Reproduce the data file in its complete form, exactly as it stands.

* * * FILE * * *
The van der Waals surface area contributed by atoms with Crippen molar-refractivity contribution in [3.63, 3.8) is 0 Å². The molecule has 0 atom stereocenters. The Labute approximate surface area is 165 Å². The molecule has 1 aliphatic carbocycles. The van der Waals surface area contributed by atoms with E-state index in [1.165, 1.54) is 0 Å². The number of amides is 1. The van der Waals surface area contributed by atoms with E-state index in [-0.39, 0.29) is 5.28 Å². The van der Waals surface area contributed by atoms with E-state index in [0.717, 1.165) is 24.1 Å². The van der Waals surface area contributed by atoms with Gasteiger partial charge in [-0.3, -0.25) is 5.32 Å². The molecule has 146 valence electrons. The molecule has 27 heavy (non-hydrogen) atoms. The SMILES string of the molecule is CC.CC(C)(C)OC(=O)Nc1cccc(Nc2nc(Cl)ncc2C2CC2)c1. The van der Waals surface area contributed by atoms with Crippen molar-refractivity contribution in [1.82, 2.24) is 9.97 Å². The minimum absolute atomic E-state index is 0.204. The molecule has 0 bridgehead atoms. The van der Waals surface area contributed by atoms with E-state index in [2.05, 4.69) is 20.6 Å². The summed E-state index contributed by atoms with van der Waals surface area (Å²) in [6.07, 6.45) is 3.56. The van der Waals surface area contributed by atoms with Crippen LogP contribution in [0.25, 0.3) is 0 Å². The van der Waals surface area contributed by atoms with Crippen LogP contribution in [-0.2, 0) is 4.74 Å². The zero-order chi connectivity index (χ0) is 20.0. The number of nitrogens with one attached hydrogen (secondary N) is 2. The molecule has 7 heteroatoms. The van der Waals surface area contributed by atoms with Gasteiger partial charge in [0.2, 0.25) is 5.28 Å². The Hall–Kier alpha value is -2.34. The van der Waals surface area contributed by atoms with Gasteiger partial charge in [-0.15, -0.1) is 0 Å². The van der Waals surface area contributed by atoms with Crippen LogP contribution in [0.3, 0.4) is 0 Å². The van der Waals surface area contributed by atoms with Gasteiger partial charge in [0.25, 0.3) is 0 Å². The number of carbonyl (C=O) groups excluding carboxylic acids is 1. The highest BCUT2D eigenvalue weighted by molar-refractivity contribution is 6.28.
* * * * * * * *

The van der Waals surface area contributed by atoms with Crippen molar-refractivity contribution in [3.63, 3.8) is 0 Å². The molecule has 0 atom stereocenters. The Labute approximate surface area is 165 Å². The molecule has 1 aliphatic carbocycles. The van der Waals surface area contributed by atoms with E-state index in [1.165, 1.54) is 0 Å². The number of amides is 1. The van der Waals surface area contributed by atoms with E-state index in [-0.39, 0.29) is 5.28 Å². The van der Waals surface area contributed by atoms with E-state index in [0.717, 1.165) is 24.1 Å². The van der Waals surface area contributed by atoms with Gasteiger partial charge in [-0.3, -0.25) is 5.32 Å². The molecule has 146 valence electrons. The molecule has 27 heavy (non-hydrogen) atoms. The SMILES string of the molecule is CC.CC(C)(C)OC(=O)Nc1cccc(Nc2nc(Cl)ncc2C2CC2)c1. The van der Waals surface area contributed by atoms with Crippen molar-refractivity contribution in [1.82, 2.24) is 9.97 Å². The minimum absolute atomic E-state index is 0.204. The molecule has 0 bridgehead atoms. The van der Waals surface area contributed by atoms with E-state index in [2.05, 4.69) is 20.6 Å². The summed E-state index contributed by atoms with van der Waals surface area (Å²) in [6.07, 6.45) is 3.56. The van der Waals surface area contributed by atoms with Crippen LogP contribution in [0.25, 0.3) is 0 Å². The van der Waals surface area contributed by atoms with Crippen LogP contribution in [-0.2, 0) is 4.74 Å². The zero-order chi connectivity index (χ0) is 20.0. The number of nitrogens with one attached hydrogen (secondary N) is 2. The molecule has 7 heteroatoms. The van der Waals surface area contributed by atoms with Gasteiger partial charge in [0.2, 0.25) is 5.28 Å². The Hall–Kier alpha value is -2.34. The van der Waals surface area contributed by atoms with Gasteiger partial charge in [-0.15, -0.1) is 0 Å². The van der Waals surface area contributed by atoms with Crippen LogP contribution in [0.3, 0.4) is 0 Å². The van der Waals surface area contributed by atoms with Gasteiger partial charge in [0.25, 0.3) is 0 Å². The number of carbonyl (C=O) groups excluding carboxylic acids is 1. The highest BCUT2D eigenvalue weighted by molar-refractivity contribution is 6.28.